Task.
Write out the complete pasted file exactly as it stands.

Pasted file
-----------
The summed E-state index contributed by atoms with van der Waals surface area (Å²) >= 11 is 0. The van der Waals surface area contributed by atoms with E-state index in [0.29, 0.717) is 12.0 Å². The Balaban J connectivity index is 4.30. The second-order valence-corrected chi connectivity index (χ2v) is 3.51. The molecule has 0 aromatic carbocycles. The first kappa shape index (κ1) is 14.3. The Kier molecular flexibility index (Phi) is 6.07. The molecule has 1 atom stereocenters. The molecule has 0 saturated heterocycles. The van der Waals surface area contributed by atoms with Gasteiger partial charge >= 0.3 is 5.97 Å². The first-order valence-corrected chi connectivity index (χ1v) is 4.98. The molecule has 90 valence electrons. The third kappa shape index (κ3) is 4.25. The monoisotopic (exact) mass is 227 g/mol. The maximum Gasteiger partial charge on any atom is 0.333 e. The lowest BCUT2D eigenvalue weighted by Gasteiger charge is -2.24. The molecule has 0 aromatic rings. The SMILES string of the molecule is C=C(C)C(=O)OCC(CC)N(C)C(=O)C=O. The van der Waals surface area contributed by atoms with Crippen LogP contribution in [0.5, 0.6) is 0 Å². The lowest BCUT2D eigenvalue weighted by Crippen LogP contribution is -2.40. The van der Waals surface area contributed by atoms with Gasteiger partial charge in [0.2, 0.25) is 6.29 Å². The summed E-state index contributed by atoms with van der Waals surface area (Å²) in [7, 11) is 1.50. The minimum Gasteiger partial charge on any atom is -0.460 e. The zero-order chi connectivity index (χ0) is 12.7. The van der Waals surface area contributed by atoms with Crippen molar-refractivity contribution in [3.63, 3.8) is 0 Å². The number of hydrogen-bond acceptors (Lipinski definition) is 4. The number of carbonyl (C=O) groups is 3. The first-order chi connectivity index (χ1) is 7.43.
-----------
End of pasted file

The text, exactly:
The summed E-state index contributed by atoms with van der Waals surface area (Å²) >= 11 is 0. The van der Waals surface area contributed by atoms with E-state index in [0.29, 0.717) is 12.0 Å². The Balaban J connectivity index is 4.30. The second-order valence-corrected chi connectivity index (χ2v) is 3.51. The molecule has 0 aromatic carbocycles. The first kappa shape index (κ1) is 14.3. The Kier molecular flexibility index (Phi) is 6.07. The molecule has 1 atom stereocenters. The molecule has 0 saturated heterocycles. The van der Waals surface area contributed by atoms with Gasteiger partial charge >= 0.3 is 5.97 Å². The first-order valence-corrected chi connectivity index (χ1v) is 4.98. The molecule has 90 valence electrons. The third kappa shape index (κ3) is 4.25. The monoisotopic (exact) mass is 227 g/mol. The maximum Gasteiger partial charge on any atom is 0.333 e. The lowest BCUT2D eigenvalue weighted by Gasteiger charge is -2.24. The molecule has 0 aromatic rings. The SMILES string of the molecule is C=C(C)C(=O)OCC(CC)N(C)C(=O)C=O. The van der Waals surface area contributed by atoms with Crippen LogP contribution in [0.5, 0.6) is 0 Å². The lowest BCUT2D eigenvalue weighted by Crippen LogP contribution is -2.40. The van der Waals surface area contributed by atoms with Gasteiger partial charge in [0.2, 0.25) is 6.29 Å². The summed E-state index contributed by atoms with van der Waals surface area (Å²) in [7, 11) is 1.50. The minimum Gasteiger partial charge on any atom is -0.460 e. The zero-order chi connectivity index (χ0) is 12.7. The van der Waals surface area contributed by atoms with Crippen molar-refractivity contribution in [3.63, 3.8) is 0 Å². The number of hydrogen-bond acceptors (Lipinski definition) is 4. The number of carbonyl (C=O) groups is 3. The first-order chi connectivity index (χ1) is 7.43.